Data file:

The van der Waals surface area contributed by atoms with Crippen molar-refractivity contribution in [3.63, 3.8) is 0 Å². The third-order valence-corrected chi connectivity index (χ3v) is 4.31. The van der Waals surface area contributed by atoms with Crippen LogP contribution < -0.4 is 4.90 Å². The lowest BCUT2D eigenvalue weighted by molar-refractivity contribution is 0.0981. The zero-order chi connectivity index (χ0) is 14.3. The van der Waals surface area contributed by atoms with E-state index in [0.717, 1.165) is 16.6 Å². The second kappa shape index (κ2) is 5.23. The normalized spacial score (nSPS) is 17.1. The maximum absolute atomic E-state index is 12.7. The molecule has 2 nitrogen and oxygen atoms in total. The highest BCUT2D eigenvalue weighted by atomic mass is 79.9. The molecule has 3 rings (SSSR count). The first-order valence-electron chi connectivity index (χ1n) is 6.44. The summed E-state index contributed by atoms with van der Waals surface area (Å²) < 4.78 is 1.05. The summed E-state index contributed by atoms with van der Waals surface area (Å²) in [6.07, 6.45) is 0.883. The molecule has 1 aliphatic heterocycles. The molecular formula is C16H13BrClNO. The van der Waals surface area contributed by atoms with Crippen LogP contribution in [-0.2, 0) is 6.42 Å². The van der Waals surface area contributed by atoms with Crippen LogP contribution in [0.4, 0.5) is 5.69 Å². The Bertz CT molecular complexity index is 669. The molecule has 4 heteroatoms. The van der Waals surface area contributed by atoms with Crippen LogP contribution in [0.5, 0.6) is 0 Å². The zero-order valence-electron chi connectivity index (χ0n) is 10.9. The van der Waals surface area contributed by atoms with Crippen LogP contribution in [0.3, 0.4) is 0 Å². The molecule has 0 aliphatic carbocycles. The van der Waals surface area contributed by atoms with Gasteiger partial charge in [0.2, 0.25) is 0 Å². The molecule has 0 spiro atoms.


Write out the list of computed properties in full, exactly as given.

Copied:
The van der Waals surface area contributed by atoms with Crippen molar-refractivity contribution in [3.63, 3.8) is 0 Å². The third-order valence-corrected chi connectivity index (χ3v) is 4.31. The van der Waals surface area contributed by atoms with Crippen LogP contribution < -0.4 is 4.90 Å². The lowest BCUT2D eigenvalue weighted by molar-refractivity contribution is 0.0981. The zero-order chi connectivity index (χ0) is 14.3. The van der Waals surface area contributed by atoms with E-state index in [0.717, 1.165) is 16.6 Å². The second kappa shape index (κ2) is 5.23. The normalized spacial score (nSPS) is 17.1. The maximum absolute atomic E-state index is 12.7. The molecule has 2 nitrogen and oxygen atoms in total. The highest BCUT2D eigenvalue weighted by atomic mass is 79.9. The molecule has 3 rings (SSSR count). The first-order valence-electron chi connectivity index (χ1n) is 6.44. The summed E-state index contributed by atoms with van der Waals surface area (Å²) < 4.78 is 1.05. The summed E-state index contributed by atoms with van der Waals surface area (Å²) in [6.07, 6.45) is 0.883. The molecule has 1 aliphatic heterocycles. The molecular formula is C16H13BrClNO. The van der Waals surface area contributed by atoms with Crippen LogP contribution in [-0.2, 0) is 6.42 Å². The van der Waals surface area contributed by atoms with Crippen LogP contribution in [0.4, 0.5) is 5.69 Å². The Bertz CT molecular complexity index is 669. The molecule has 4 heteroatoms. The van der Waals surface area contributed by atoms with Crippen LogP contribution in [0.5, 0.6) is 0 Å². The zero-order valence-electron chi connectivity index (χ0n) is 10.9. The van der Waals surface area contributed by atoms with Crippen LogP contribution in [0.3, 0.4) is 0 Å². The molecule has 0 aliphatic carbocycles. The van der Waals surface area contributed by atoms with Gasteiger partial charge in [0.2, 0.25) is 0 Å². The molecule has 0 spiro atoms.